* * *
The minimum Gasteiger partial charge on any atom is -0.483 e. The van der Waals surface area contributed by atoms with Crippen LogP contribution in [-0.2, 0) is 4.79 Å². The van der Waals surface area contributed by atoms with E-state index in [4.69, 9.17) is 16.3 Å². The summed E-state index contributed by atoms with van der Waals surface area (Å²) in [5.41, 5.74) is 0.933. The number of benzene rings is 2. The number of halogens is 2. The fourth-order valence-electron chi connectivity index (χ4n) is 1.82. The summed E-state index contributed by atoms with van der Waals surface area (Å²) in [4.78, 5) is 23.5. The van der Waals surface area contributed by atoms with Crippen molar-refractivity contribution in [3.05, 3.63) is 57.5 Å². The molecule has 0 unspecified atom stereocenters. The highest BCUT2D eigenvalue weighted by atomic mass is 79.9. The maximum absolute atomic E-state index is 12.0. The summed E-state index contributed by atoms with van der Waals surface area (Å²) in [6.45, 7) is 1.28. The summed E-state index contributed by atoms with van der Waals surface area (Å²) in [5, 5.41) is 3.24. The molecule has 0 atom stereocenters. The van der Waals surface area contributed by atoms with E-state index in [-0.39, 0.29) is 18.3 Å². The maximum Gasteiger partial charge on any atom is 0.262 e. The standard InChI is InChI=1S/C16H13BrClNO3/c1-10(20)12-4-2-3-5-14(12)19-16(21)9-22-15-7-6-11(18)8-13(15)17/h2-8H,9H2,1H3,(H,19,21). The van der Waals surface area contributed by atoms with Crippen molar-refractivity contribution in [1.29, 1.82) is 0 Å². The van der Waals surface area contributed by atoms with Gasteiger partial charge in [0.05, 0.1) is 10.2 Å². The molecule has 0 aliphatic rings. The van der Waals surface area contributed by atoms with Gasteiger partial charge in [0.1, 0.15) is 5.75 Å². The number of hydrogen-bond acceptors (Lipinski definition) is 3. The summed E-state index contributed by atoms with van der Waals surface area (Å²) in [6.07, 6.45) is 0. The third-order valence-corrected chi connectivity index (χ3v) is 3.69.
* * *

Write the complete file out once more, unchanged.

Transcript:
The minimum Gasteiger partial charge on any atom is -0.483 e. The van der Waals surface area contributed by atoms with Crippen LogP contribution in [-0.2, 0) is 4.79 Å². The van der Waals surface area contributed by atoms with E-state index in [4.69, 9.17) is 16.3 Å². The summed E-state index contributed by atoms with van der Waals surface area (Å²) in [5.41, 5.74) is 0.933. The number of benzene rings is 2. The number of halogens is 2. The fourth-order valence-electron chi connectivity index (χ4n) is 1.82. The summed E-state index contributed by atoms with van der Waals surface area (Å²) in [4.78, 5) is 23.5. The van der Waals surface area contributed by atoms with Crippen molar-refractivity contribution in [3.05, 3.63) is 57.5 Å². The molecule has 0 unspecified atom stereocenters. The highest BCUT2D eigenvalue weighted by atomic mass is 79.9. The maximum absolute atomic E-state index is 12.0. The summed E-state index contributed by atoms with van der Waals surface area (Å²) in [6.45, 7) is 1.28. The summed E-state index contributed by atoms with van der Waals surface area (Å²) in [5, 5.41) is 3.24. The molecule has 0 atom stereocenters. The van der Waals surface area contributed by atoms with E-state index in [-0.39, 0.29) is 18.3 Å². The maximum Gasteiger partial charge on any atom is 0.262 e. The standard InChI is InChI=1S/C16H13BrClNO3/c1-10(20)12-4-2-3-5-14(12)19-16(21)9-22-15-7-6-11(18)8-13(15)17/h2-8H,9H2,1H3,(H,19,21). The van der Waals surface area contributed by atoms with Crippen molar-refractivity contribution in [1.29, 1.82) is 0 Å². The van der Waals surface area contributed by atoms with Gasteiger partial charge in [0.05, 0.1) is 10.2 Å². The molecule has 0 aliphatic rings. The van der Waals surface area contributed by atoms with Gasteiger partial charge in [0.1, 0.15) is 5.75 Å². The number of hydrogen-bond acceptors (Lipinski definition) is 3. The summed E-state index contributed by atoms with van der Waals surface area (Å²) in [6.07, 6.45) is 0. The third-order valence-corrected chi connectivity index (χ3v) is 3.69.